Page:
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Does Obama understand economics?

Back in February, President Obama met with a group of CEOs in the White House, seeking their support for his economic stimulus package. One of his chief targets was Jim Owens, the head of Caterpillar in Peoria, Illinois. The day after the session in Washington, the president flew to Peoria to speak at the Caterpillar factory and took Owens and newly elected Republican representative Aaron Schock, the youngest member of Congress at 28, with him.

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Anonymous

Asked by Anonymous at 8:07 AM on Nov. 25, 2009 in Politics & Current Events

Answers (20)
  • Aboard Air Force One, Obama chatted amiably with Owens and Schock. Owens showed Obama two pages of a PowerPoint presentation. The first gave the details of China's stimulus, devoted mostly to infrastructure. The second was Obama's stimulus (drafted by congressional Democrats), with far less money going to building and repairing roads, bridges, and other projects. That was the problem, Owens told Obama: too little for infrastructure and thus too little to engage companies like Caterpillar, which had just furloughed 20,000 workers.
    When Obama delivered his speech in Peoria, he either hadn't understood what Owens told him or simply refused to accept it. The stimulus package, he said, would be "a major step forward on our path to economic recovery. And I'm not the only one who thinks so." Owens, the president said, had told him that "if Congress passes our plan, this company will be able to rehire"
    Anonymous

    Answer by Anonymous at 8:08 AM on Nov. 25, 2009

  • This was not only untrue, but proved to be embarrassing for Obama. After the speech, Owens talked to reporters at the foot
    of the podium. No, he wouldn't be bringing back any workers. (Later, Caterpillar announced that 2,500 of the layoffs would be permanent.) Owens and Schock flew back to Washington on Air Force One.

    This time, Obama ignored them. There was a chill. Press Secretary Robert Gibbs and adviser David Axelrod walked past Owens and Schock repeatedly to speak to the press pool in the rear of the plane. They didn't stop to chat either.

    Obama has his own theory of our current economic situation. His "first job," he told Chuck Todd of NBC News, was to stave off another "Great Depression," save government jobs (police, firefighters, teachers), and "make sure certain sectors of the economy were supported," such as "construction and infrastructure." "We've gotten that job done," he said.
    Anonymous

    Answer by Anonymous at 8:10 AM on Nov. 25, 2009

  • Our next job is to make sure we can accelerate the job growth," he said. "   So what we're seeing now is businesses are starting to invest again, they are starting to be profitable again, but they haven't started hiring again."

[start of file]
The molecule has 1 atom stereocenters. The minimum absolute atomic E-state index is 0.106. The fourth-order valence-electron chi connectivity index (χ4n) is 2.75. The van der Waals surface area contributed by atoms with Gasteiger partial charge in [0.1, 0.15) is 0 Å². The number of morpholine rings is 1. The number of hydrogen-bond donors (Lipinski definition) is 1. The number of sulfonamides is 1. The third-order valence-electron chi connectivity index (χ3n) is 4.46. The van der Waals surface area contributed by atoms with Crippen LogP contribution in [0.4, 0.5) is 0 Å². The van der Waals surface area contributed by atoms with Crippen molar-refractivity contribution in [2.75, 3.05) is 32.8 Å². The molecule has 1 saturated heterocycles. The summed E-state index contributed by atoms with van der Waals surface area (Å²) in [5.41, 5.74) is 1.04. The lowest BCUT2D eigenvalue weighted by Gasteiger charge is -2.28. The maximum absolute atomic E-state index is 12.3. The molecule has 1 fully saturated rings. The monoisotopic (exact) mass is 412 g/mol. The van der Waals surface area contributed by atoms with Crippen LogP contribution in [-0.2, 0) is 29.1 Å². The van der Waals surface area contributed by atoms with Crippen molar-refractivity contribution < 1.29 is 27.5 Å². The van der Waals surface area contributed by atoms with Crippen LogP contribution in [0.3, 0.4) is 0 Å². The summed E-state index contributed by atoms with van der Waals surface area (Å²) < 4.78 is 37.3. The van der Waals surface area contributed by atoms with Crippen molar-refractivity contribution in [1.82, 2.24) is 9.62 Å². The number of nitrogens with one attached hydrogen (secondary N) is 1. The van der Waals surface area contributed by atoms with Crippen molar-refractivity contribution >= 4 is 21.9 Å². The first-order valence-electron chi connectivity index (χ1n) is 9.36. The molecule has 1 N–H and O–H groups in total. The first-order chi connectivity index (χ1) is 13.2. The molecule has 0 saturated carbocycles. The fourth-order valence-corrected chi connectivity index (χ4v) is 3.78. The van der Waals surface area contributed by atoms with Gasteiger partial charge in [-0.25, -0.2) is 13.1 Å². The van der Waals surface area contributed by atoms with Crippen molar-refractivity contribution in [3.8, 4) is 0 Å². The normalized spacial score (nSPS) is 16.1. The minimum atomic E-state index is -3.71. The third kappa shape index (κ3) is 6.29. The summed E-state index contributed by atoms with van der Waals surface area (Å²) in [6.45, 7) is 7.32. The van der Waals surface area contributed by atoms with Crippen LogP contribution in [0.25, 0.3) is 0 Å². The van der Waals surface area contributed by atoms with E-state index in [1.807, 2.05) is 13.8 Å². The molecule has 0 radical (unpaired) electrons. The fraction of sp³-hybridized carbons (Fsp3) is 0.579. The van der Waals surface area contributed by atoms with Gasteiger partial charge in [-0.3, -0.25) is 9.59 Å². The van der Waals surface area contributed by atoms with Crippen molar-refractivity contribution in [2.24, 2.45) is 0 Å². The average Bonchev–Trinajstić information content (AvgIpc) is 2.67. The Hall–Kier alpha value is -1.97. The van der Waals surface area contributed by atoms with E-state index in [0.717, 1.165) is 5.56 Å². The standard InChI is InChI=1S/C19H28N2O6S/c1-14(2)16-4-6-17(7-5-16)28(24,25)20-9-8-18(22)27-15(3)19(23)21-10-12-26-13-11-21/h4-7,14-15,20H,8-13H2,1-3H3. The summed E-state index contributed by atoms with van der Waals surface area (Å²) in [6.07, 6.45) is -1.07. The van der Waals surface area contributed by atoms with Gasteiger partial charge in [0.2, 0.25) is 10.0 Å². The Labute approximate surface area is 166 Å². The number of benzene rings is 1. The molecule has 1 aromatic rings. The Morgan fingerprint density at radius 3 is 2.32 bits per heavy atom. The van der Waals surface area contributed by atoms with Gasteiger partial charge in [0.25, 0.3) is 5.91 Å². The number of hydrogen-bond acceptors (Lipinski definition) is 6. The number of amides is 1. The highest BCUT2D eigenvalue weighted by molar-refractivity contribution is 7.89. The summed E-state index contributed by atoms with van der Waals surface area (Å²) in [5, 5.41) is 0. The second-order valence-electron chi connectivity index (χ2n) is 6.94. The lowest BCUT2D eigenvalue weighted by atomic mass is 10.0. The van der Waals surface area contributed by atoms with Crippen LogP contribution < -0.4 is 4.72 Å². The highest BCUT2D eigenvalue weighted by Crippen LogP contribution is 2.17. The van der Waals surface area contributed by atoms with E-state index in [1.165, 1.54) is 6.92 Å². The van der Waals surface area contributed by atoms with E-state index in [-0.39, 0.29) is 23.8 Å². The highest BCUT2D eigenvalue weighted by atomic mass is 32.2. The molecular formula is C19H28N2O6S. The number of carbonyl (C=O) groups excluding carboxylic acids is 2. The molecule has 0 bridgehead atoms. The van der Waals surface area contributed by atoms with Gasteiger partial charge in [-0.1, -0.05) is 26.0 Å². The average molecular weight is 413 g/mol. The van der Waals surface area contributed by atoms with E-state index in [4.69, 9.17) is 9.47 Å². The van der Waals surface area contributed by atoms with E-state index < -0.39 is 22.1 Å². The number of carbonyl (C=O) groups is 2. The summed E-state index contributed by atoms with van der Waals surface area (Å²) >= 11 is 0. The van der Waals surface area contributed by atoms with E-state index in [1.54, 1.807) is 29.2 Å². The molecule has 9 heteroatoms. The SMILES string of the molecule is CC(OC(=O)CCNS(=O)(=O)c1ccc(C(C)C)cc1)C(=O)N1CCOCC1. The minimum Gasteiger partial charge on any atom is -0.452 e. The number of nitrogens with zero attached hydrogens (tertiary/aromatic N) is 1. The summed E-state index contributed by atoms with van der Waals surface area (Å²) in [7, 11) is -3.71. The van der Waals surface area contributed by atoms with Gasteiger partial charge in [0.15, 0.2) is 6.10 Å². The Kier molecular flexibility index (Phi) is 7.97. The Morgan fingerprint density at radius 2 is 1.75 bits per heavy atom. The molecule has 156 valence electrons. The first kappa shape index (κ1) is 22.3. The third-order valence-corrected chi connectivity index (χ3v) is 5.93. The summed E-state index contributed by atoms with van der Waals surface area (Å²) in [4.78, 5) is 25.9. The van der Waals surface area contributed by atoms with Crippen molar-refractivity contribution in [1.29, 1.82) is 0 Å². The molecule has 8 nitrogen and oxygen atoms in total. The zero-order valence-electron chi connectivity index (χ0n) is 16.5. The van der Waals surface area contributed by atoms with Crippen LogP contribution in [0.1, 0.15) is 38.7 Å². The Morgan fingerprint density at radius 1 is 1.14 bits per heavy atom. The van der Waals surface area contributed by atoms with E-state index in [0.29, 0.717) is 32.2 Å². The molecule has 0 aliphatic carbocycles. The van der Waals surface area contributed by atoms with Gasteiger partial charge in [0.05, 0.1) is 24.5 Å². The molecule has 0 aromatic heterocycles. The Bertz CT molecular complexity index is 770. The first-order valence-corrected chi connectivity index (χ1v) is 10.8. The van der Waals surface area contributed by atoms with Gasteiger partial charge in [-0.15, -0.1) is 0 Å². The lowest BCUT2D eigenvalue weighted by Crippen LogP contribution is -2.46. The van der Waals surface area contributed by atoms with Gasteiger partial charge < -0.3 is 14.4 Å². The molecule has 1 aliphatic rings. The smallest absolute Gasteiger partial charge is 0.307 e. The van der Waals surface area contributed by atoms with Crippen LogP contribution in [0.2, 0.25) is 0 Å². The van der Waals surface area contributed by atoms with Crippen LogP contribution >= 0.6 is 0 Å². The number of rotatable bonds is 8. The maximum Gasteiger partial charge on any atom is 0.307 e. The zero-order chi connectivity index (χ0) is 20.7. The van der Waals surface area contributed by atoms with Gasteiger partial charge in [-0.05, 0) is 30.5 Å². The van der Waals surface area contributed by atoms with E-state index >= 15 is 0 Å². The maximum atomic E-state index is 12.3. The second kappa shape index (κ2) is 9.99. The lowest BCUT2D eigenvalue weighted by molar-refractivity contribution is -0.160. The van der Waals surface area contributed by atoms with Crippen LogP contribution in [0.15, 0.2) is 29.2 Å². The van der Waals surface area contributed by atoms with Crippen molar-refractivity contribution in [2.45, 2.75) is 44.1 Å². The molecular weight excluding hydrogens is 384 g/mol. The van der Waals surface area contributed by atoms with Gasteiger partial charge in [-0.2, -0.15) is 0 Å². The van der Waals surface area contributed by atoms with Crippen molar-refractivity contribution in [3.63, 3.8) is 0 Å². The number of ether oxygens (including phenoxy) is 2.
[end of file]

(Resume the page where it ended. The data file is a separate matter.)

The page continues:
What's the matter with these business guys? The suggestion here is they ought to be hiring. But they're "sitting on the sidelines," the president told Major Garrett of Fox News. He regards them as not-very-conscientious objectors, avoiding the struggle to revive the economy and put people back to work. They're not doing their part, their duty.
    Anonymous

    Answer by Anonymous at 8:10 AM on Nov. 25, 2009

  • Do you? Are you an economist?
    Anonymous

    Answer by Anonymous at 8:11 AM on Nov. 25, 2009

  • Obama has made clear in his 10-month presidency that he has minimal respect for business or the profit motive. Ambitious, talented young people should work for nonprofits. Last summer, he criticized doctors who gouged by insisting on expensive tonsillectomies to cure simple sore throats. They reflected a "business mentality," he said.
    Anonymous

    Answer by Anonymous at 8:11 AM on Nov. 25, 2009

  • And what the president doesn't understand--or, to be more charitable, refuses to acknowledge--about free markets, the economy, and competition could fill a book, or at least an Obama speech. The economic growth he sees was produced, in part, by cash-for-clunkers and the first-time homebuyers tax credit. It foreshadowed an unusually weak recovery. And the profits came largely from cost-cutting, not a flood of new revenue.
    Anonymous

    Answer by Anonymous at 8:12 AM on Nov. 25, 2009

  • Presidents from Calvin Coolidge to John Kennedy to Ronald Reagan to George Bush understood that strong incentives are necessary to trigger rapid growth and hiring. Strong incentives, plus more investment in infrastructure, would no doubt have won the endorsement of Jim Owens of Caterpillar. He didn't get them from Obama, and my guess is he never will.

    http://www.weeklystandard.com/Content/Public/Articles/000/000/017/248oumdt.asp?pg=2
    Anonymous

    Answer by Anonymous at 8:13 AM on Nov. 25, 2009

  • Do you? Are you an economist? @8:11, I wasn't voted by the people to serve the people. I didn't make a promise to keep unemployment below 9% when I forced a recovery package. That would have been Obama. But for the record I do have my MBA in Human Resources and do understand why businesses aren't hiring. It's pretty simple. Well except for Obama who wants to criticize companies for not hiring.

    Anonymous

    Answer by Anonymous at 8:18 AM on Nov. 25, 2009

  • Nice cut and paste
    Anonymous

    Answer by Anonymous at 8:30 AM on Nov. 25, 2009

  • Nice cut and paste @8:30, I'll take that as you don't understand economics either. I bet you voted for Obama.
    Anonymous

    Answer by Anonymous at 8:38 AM on Nov. 25, 2009

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